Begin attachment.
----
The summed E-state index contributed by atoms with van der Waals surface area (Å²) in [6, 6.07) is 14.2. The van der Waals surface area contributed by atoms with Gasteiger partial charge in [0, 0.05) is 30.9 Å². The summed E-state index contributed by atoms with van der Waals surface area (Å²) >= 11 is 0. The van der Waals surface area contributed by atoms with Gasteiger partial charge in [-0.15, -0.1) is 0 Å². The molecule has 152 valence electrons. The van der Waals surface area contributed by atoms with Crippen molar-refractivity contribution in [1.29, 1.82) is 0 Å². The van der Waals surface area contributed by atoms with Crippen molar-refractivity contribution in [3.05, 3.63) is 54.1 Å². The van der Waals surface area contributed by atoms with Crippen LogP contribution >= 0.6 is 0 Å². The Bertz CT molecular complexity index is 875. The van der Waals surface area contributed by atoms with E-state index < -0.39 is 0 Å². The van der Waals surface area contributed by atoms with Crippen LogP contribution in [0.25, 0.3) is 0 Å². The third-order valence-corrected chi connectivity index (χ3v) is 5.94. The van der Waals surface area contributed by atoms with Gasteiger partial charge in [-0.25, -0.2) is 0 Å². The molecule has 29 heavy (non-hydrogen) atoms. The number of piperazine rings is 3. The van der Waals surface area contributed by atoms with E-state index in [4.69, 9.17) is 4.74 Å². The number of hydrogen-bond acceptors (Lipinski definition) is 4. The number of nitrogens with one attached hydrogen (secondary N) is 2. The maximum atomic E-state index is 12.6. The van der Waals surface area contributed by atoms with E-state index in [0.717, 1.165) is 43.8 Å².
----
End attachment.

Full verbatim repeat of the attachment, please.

The summed E-state index contributed by atoms with van der Waals surface area (Å²) in [6, 6.07) is 14.2. The van der Waals surface area contributed by atoms with Gasteiger partial charge in [0, 0.05) is 30.9 Å². The summed E-state index contributed by atoms with van der Waals surface area (Å²) >= 11 is 0. The van der Waals surface area contributed by atoms with Gasteiger partial charge in [-0.15, -0.1) is 0 Å². The molecule has 152 valence electrons. The van der Waals surface area contributed by atoms with Crippen molar-refractivity contribution in [1.29, 1.82) is 0 Å². The van der Waals surface area contributed by atoms with Crippen molar-refractivity contribution in [3.05, 3.63) is 54.1 Å². The van der Waals surface area contributed by atoms with Crippen LogP contribution >= 0.6 is 0 Å². The Bertz CT molecular complexity index is 875. The van der Waals surface area contributed by atoms with E-state index < -0.39 is 0 Å². The van der Waals surface area contributed by atoms with Crippen LogP contribution in [0.25, 0.3) is 0 Å². The third-order valence-corrected chi connectivity index (χ3v) is 5.94. The van der Waals surface area contributed by atoms with Gasteiger partial charge in [-0.25, -0.2) is 0 Å². The molecule has 29 heavy (non-hydrogen) atoms. The number of piperazine rings is 3. The van der Waals surface area contributed by atoms with E-state index in [4.69, 9.17) is 4.74 Å². The number of hydrogen-bond acceptors (Lipinski definition) is 4. The number of nitrogens with one attached hydrogen (secondary N) is 2. The maximum atomic E-state index is 12.6. The van der Waals surface area contributed by atoms with E-state index in [0.717, 1.165) is 43.8 Å².